Aleutians Should Be Alaska’s First National Marine Sanctuary
Nomination Calls for First Permanent Federal Eco-Protections in Alaska Waters
Washington, DC — The Aleutian Islands marine ecosystem deserves designation as Alaska’s first National Marine Sanctuary, according to a formal nomination spearheaded by Public Employees for Environmental Responsibility (PEER) and several Alaska and national marine conservation organizations. Although more than half of Alaska’s lands receive permanent federal protection, virtually none of Alaska’s federal waters receive comparable protective status.
The Aleutians marine ecosystem is one of the most ecologically important on the planet, supporting the largest populations of marine mammals, seabirds, fish and shellfish in the nation and one of the largest anywhere in the world. Yet, Aleutian waters face serious and growing threats from overfishing, oil and gas development and increasing shipping with scant protection. These threats are, in turn, aggravated by the growing effects of climate change, including rising sea-level and ocean acidification.
“The Aleutians are one of the most spectacular and productive marine ecosystems in the world but has been in decline for decades, and needs our urgent attention,” said Richard Steiner, a member of the PEER Board of Directors and a retired University of Alaska professor of marine conservation. “If the Obama administration is serious about taking big, bold steps to conserve our oceans, this is the place and this is the time. An Aleutians National Marine Sanctuary would bring integrated, permanent and effective measures to halt further deterioration and begin to restore this extraordinary ocean ecosystem.”
The proposed sanctuary would contain all federal waters along the entire Aleutian Islands archipelago (from 3 to 200 nautical miles north and south of the islands) to the Alaska mainland, including federal waters off the Pribilof Islands and Bristol Bay, an area of approximately 554,000 square nautical miles, making it the largest marine protected area in the nation, and one of the largest in the world.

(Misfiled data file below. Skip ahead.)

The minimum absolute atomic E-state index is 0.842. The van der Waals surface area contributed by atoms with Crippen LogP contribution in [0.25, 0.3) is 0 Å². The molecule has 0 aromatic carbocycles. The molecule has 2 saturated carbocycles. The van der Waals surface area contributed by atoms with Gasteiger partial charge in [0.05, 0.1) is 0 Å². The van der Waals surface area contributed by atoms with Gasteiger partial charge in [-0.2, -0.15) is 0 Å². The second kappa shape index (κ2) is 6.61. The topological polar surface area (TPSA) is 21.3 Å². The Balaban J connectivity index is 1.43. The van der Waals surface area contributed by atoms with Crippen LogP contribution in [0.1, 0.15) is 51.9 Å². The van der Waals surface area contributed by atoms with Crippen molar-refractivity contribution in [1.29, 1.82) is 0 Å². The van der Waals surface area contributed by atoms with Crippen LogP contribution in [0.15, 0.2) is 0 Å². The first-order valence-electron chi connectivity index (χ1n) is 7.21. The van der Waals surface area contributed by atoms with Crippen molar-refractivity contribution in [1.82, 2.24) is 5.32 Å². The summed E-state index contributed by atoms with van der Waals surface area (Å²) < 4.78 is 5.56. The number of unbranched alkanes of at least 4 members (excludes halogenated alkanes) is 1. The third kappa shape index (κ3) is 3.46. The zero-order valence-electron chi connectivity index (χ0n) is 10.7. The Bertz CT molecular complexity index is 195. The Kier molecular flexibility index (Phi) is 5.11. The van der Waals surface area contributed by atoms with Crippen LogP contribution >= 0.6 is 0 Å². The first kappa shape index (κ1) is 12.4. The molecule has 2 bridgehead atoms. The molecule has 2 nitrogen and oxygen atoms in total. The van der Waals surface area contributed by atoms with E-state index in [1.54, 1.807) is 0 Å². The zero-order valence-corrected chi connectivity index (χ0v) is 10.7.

Earlier this year, the Obama administration signaled its interest in entertaining nominations for new nationally significant marine sanctuaries from the public. While the process for final designation as a marine sanctuary takes months, the nomination can set the stage for a rapid designation as a national monument by President Obama under the Antiquities Act. This September, he used this executive power to expand the Pacific Remote Islands Marine National Monument (first established by President G. W. Bush) to 370,000 square nautical miles, thereby creating one of the world’s largest marine protected areas.
Last week, President Obama extended the withdrawal of the Bristol Bay region from offshore oil leasing, but this leaves open the prospect that Congress or a future administration could reopen the area. This sanctuary designation would specifically preclude such action.
The current National Marine Sanctuary System is a network of 14 marine protected areas covering more than 170,000 square miles from the Florida Keys to American Samoa, including Thunder Bay on Lake Huron. There is no National Marine Sanctuary in Alaskan waters. The Aleutians would be the first.
“If the Midwest is America’s breadbasket, then the Aleutians are America’s fish-basket; U.S. marine conservation strategy can no longer ignore Alaska,” stated PEER Executive Director Jeff Ruch, noting that half of the nation’s entire shoreline and three-fourths of our total continental shelf are in Alaska while its 200-mile Exclusive Economic Zone is more than twice the size of Alaska’s land area. “Without near-term national conservation intervention, the Aleutians face the prospect of ecological collapse.”